April 6th, 2018

Anna Wyckoff

In NBC’s drama, Rise, the theater department of a rural high school in the fictional town of Stanton, Pennsylvania stages the musical Spring Awakening. Costume Designer Caroline Duncan had to not only costume the cast, but also the people of the show within the show. This meant considering how the characters would dress themselves and also how they would go about creating costumes for their theatrical performance. “It’s not about how I as a Costume Designer would want Spring Awakening to look like if it was on Broadway, but rather what these kids and their teachers could come up with, without any resources.”

Social media became vital for contemporary fashion research. Duncan feels a lot of details can be gleaned from the photographs kids post of themselves. Finding images of real teenagers living in rural Pennsylvania became her chief resource. “It’s almost as good as if I had been able to go to twenty different towns and take photos of kids myself,” she says. This fealty to truth and reality became a touch point for all the looks she designed.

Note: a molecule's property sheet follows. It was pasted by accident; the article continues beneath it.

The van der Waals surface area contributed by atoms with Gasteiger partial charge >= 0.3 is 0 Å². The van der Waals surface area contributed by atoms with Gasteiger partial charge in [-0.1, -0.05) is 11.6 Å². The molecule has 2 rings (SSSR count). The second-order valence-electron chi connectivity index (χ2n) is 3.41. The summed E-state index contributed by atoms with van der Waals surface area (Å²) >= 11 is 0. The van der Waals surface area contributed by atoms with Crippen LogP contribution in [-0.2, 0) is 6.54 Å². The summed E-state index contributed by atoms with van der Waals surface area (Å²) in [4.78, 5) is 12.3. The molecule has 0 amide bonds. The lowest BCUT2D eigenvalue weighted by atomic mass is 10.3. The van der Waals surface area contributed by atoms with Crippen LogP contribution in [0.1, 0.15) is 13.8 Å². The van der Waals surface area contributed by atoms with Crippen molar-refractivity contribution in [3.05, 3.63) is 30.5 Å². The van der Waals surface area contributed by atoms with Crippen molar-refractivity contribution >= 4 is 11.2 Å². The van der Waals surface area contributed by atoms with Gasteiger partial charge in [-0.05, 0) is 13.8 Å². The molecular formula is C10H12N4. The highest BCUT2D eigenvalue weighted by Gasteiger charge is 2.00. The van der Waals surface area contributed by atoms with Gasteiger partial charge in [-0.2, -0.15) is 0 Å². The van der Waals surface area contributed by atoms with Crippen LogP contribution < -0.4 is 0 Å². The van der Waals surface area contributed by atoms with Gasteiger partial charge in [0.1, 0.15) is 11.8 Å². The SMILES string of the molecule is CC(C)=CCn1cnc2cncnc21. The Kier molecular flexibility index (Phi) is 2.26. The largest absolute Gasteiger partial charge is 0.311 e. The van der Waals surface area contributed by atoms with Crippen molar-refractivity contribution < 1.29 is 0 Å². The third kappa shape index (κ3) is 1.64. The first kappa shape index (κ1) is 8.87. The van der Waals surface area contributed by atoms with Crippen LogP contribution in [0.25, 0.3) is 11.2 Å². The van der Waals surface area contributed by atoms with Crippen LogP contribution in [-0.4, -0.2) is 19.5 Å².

As the season progressed and the characters find themselves influenced by their stage personas, Duncan wanted to demonstrate that development visually in their costumes. For instance, Lilette (Auli’i Cravalho) is a tough, fiercely independent young woman who plays Wendla in Spring Awakening. Duncan explains, “As Lilette’s character softens and she lets more people in, she starts wearing more of Wendla’s pieces. There’s an intrusion of florals into her plaid and olive. That dynamic created sort of an interesting tension between Lilette and Wendla.”

Because Stanton is a former steel town that has lost much of its economy, finding clothing that conveyed a sense of history was a major focus of the show, and aging pieces became Duncan’s obsession. As part of that process, she would create a backstory not just for the characters, but for every item. A shirt for one character was a hand-me-down from an elder sister who had herself worn it five years ago when she attended high school. “It’s part of the design process that was so satisfying, by the time each piece went on camera it felt like it had its own history.”

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